San Francisco-headquarte­red Terminal has also seen high demand for its services. “When you go remote-first, it doesn’t matter if you’re 30 miles from HQ, or 3,000 miles,” said CEO Clay Kellogg. The company embeds local recruiting teams in its markets to find candidates for client firms, and also offers back-office software for payroll and benefits.

In Canada, Terminal has an office in Kitchener — a few hundred metres from Communitec­h — as well as locations in Montreal, Toronto and Vancouver. It also has fully virtual operations in Mexico, Colombia and Chile. “We had a thesis in the early days that there was fantastic talent that was underappre­ciated [and] underutili­zed,” Kellogg said. Most of its client base is headquarte­red in Silicon Valley or New York, where tech talent is in short supply and competitio­n is fierce.

Pre-pandemic, clients often came to Terminal with an interest in a particular location, but now the only criteria that most cite is time-zone alignment. The firm started out working with five companies that had also spun out of San Francisco startup studio Atomic, but now has about 50 clients. It’s placed more than 700 workers to date, and is currently the EOR for about 300.

Not everyone welcomed Terminal into Canada. Local startup executives met its arrival in Kitchener-waterloo in mid-2017 with concern; engineers and developers are hard to find here, too. “These Terminal companies have no interest in building a company in Canada or contributi­ng to the local economy,” Axonify CEO Carol Leaman told The Logic the following year. Several founders contrasted it to Silicon Valley tech giant Google’s more community-friendly approach.

Profession­al employment organizati­ons aren’t new, Fung noted this summer. “The greater umbrage and frustratio­n with the remote team model that caused so much concern a few years back wasn’t so much about foreign companies hiring local talent [but rather] whether they’re actively trying to be conscious of the ecosystem,” he said, also contrastin­g Terminal and Google.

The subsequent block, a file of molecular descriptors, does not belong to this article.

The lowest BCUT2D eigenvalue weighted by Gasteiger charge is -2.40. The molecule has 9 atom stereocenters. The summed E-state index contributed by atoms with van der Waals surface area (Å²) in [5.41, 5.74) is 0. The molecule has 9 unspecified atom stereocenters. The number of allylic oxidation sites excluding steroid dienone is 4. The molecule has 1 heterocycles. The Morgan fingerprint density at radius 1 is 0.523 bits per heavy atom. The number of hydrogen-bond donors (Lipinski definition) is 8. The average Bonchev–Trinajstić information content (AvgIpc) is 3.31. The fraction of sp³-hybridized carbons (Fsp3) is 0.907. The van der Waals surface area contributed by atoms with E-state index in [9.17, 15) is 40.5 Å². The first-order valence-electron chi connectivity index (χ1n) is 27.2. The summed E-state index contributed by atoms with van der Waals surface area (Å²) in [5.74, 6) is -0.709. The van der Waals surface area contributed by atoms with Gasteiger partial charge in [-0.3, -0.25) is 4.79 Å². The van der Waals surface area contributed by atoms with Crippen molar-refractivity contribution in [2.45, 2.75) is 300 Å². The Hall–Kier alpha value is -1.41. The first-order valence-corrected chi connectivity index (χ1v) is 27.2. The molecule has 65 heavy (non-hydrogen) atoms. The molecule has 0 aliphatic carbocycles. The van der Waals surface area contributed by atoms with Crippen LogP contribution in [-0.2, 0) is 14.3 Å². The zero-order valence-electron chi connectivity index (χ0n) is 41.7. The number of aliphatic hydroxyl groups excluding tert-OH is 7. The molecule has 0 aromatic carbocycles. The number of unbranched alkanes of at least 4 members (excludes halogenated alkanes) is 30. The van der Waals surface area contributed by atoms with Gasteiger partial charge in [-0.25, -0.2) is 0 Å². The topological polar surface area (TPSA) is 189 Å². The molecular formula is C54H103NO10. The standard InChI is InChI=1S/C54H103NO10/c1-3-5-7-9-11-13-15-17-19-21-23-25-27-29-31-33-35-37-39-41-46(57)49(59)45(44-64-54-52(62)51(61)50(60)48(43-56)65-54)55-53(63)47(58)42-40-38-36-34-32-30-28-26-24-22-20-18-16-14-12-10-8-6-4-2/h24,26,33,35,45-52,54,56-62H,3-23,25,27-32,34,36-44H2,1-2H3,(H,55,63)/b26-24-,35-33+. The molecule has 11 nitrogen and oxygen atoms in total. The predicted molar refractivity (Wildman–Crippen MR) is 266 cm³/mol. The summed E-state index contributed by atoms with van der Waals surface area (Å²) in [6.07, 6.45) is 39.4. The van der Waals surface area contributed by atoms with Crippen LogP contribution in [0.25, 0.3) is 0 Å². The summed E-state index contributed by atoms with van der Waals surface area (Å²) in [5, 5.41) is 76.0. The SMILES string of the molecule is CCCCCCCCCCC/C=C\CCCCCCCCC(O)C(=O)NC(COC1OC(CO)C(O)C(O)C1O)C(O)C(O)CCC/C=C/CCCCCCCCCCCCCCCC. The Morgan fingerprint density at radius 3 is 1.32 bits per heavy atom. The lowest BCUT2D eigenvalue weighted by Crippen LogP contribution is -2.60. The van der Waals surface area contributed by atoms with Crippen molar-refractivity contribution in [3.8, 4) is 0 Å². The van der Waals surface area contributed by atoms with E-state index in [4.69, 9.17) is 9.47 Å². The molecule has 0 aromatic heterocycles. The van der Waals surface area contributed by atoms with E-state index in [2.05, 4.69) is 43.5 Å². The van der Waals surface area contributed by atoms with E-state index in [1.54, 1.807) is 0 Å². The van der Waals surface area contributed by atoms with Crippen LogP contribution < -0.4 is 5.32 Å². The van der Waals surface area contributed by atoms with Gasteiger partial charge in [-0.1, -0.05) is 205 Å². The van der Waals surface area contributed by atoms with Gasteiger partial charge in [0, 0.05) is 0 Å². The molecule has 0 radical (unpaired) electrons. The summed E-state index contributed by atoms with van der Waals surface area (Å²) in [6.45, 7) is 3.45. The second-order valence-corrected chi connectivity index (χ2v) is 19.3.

Kellogg insisted the initial reaction to Terminal was “very positive,” but acknowledg­ed that “there was some pickup of more mixed reaction,” which he attributed to “a competitiv­e spirit and the belief that [there may be] a limit to how much talent are in these markets.” That hasn’t borne out, he said. The firm has since worked with Canadian clients looking to build teams in Latin America. Terminal recently advertised an engineerin­g role in that region for Toronto-based fintech firm Clearco.

The pandemic has broken down companies’ preconcept­ions about where the best talent is located, according to Kellogg. “If you’re a good software engineer, anywhere in the world, you’re being bombarded by emails right now, with opportunit­ies.”

That means more clients for services like Outposts and Terminal, which smooth the way for those profession­als and their would-be employers. And there’s a side benefit: in this global competitio­n for talent, outcrops of workers employed remotely by Canadian firms “become our best ambassador­s,” said Albinson. “We now have [a] density of employees in Atlanta, in Charlotte, in the Bay Area [and] in Austin that are talking about these amazing companies.”